Haute Couture Highlights: Paris Fashion Week AW18′
Maison Valentino Pierpaolo Piccioli, offered a parade of such extravagantly saturated hues for Valentino, with swaggering proportions. “Couture involves a deeper and more intimate perspective, to go further into your own vision of beauty.” States Piccioli.
Pierpaolo Piccioli, offered a parade of such extravagantly saturated hues for Valentino, with swaggering proportions. “Couture involves a deeper and more intimate perspective, to go further into your own vision of beauty.” States Piccioli. This season his vision involves a mash-up of Greek mythology, 17th- and 18th-century painting, the films of Pasolini and the photographs of Deborah Turbeville, medieval armour, and Ziggy Stardust. The collection looked magnificent, especially within the intense details, such as; capes appliquéd, embroidered, and quilted features. An evening dress composed of multiple brocades, rhinestones, sequins, pearls, and vivid textural embroideries is described by Piccioli as “Renaissance meets Versailles meets 60s.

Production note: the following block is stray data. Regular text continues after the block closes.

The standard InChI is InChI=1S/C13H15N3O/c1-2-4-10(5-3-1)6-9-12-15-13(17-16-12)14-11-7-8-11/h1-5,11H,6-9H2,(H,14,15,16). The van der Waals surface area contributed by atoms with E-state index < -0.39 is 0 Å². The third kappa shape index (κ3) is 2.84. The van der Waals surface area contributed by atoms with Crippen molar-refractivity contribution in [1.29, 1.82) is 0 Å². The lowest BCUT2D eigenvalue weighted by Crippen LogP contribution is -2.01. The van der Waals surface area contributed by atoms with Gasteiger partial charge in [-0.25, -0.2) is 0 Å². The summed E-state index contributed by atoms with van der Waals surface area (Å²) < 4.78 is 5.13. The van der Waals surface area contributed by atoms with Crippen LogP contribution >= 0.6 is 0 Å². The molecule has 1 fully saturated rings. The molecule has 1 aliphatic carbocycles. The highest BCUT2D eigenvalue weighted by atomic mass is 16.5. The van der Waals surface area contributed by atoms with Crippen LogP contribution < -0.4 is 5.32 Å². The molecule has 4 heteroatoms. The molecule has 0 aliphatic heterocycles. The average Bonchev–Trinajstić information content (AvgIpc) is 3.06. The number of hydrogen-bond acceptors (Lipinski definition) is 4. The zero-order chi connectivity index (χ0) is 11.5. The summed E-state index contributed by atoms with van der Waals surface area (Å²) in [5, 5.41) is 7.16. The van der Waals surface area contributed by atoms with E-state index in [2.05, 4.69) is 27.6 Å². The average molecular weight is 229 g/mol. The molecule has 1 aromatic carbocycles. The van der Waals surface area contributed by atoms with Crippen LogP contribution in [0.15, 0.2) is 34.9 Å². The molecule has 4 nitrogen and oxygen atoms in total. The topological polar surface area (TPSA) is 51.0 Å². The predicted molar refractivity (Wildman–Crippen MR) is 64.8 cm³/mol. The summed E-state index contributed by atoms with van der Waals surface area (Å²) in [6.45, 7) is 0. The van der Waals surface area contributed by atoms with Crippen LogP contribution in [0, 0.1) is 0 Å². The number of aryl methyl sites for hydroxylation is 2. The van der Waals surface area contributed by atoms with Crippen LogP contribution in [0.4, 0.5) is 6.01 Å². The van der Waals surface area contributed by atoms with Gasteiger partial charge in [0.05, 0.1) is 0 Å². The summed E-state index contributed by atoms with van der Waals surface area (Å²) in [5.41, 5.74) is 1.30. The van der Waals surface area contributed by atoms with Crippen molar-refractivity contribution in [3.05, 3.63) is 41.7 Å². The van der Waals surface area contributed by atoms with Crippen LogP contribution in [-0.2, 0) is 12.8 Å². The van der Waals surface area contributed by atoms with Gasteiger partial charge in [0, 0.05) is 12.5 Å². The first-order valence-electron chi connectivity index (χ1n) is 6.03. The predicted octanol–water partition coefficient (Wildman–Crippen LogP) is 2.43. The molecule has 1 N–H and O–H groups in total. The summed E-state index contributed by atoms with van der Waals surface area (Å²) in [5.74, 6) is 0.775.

Alexandre Vauthier’s AW18 Haute Couture showcase, was staged within a private club-type setting, which the models strutted through wearing thickly belted tailleurs, slinky crystal-studded dresses, and pheasant-feathered frocks- matched with a super-sleek and seriously cool attitude. Think 80s femme fatale via Victor Victoria cabaret, the looks were polished and poised, however, the only the soundtrack was the latest Kanye West/Kid Cudi drop, adding to the notion of the mood and designs.
“Haute Couture is Paris”. Very attached to the capital city, Karl Lagerfeld pays tribute to literary Paris, the one for book lovers and the Académie Française, for Chanel AW18. Opposite the dome of the Institut de France, a décor of the Seine quayside lined with the world-famous book sellers’ “boxes”. An invitation to stroll that’s willingly accepted by Chanel’s Parisiennes, who wear folded cuff booties and are mischievously coiffed with Rockabilly quiffs and ponytails.